Following the debacle of Target’s data breach post holiday season, it seems the only methods to safeguard our private contact and financial information derive from actions taken after the fact. Basically, we hear about a data breach on the 6 o’clock news, then we investigate our credit information online and cancel or change cards if we believe our information was compromised. Now, although I’ve signed up for credit monitoring with my own accounts, I imagine the process off sorting through and disputing unauthorized charges with your credit agency can get particularly tedious depending on the scale of the theft.
Nevertheless, we live in the land of the future where everybody knows the purpose of a phone is for far more glamorous things then actually talking to people. No, phones are here to entertain us with angry birds and facebook. There here for taking selfies at the Grand Canyon because people want to see America’s greatest natural wonder covered by 88% of your face. There here provide us with directions to the next freeway exit so that we don’t end up in that neighborhood where they film 89% of gangsta rap videos.
So many dynamic personas I can assume with my trusty mobile device: amateur photographer, baby movie director, super map man who knows where he’s actually going (non-existent in my father’s day & age), weatherman, etc and now with Google Wallet an all new important role: responsible credit card guy who has less of a chance of being the victim of a hacker.
Like most Google products, the technology is simple. You first download the app for free from the App Store or Google Play. Once the app launches, you set up a pin number and then establish your banking info using your account and routing numbers. You can use a checking or savings account, and once your banking source is set, you can transfer money to your Google Wallet. Now here’s the best part, you can access the money in Wallet when you order your Google Wallet MasterCard. Just like any other MasterCard you can swipe this at retailers who accept MC and you can also use the card at ATMs (Wallet does not reimburse ATM fees). So, in another words, if I’m looking to purchase a TV from a big corporate retailer that’s been hacked in the past yet, I’m afraid of using a personal credit card or I don’t want to carry cash on me like a Columbian Drug czar, I can now just transfer as much funds as I need to my Google Wallet MasterCard and use this tender as opposed to using a personal credit or debit card that can be maxed out. Other benefits include the ability to send money to anyone with an email address in the US with the mobile app or your Gmail account. Plus, Wallet has a section for Offers and Loyalty Programs. Instead of random coupons from blast emails, Wallet conveniently stores all of your offers in one place on your account. Find discounts local to you by hitting the “Explore” tab. Loyalty programs allow you to import existing programs you belong to so that you can reduce those annoying plastic cards from your wallet and keychains.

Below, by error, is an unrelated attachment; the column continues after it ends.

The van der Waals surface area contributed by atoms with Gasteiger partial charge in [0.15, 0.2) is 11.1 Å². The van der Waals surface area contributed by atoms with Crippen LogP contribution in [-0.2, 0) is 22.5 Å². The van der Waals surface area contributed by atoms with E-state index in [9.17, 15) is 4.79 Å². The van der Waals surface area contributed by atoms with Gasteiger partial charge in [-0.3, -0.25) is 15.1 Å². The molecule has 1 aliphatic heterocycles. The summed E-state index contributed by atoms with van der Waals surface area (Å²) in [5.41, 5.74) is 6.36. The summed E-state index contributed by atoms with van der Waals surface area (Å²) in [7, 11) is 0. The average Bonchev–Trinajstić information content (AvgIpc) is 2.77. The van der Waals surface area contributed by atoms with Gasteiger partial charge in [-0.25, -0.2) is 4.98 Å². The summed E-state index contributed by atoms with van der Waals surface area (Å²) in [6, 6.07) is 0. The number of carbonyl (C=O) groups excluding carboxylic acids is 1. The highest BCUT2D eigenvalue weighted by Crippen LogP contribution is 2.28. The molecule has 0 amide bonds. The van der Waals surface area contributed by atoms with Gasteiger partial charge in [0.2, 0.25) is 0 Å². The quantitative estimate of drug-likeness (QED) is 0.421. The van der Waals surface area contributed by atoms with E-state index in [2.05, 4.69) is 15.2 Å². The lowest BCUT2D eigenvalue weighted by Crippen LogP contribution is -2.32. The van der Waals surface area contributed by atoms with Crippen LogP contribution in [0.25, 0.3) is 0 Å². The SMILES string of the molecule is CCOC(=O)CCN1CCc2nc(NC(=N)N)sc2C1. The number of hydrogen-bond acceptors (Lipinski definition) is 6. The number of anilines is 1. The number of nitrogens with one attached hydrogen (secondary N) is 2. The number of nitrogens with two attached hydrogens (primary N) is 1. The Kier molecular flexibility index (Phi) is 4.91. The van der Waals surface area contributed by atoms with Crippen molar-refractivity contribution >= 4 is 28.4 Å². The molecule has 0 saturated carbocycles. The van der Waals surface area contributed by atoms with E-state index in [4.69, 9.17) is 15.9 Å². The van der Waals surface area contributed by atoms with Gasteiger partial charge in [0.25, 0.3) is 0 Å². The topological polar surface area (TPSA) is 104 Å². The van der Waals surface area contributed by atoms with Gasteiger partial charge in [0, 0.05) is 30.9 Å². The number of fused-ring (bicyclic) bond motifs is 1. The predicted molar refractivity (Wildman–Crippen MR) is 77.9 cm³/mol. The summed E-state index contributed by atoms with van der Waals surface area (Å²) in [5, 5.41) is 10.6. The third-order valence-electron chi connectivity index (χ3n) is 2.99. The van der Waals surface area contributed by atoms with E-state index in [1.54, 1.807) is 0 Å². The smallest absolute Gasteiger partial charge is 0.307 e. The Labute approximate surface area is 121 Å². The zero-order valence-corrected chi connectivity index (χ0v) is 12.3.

I made my first purchase this week at (yeah, you guessed it) Target, and instantly I was emailed the transaction info on Gmail with the time, amount, and transaction ID. Wallet also offers 24/7 fraud at no additional cost. Moreover, you can remotely disable your card from your account if the card is lost or stolen right from the phone.
But why do they do it?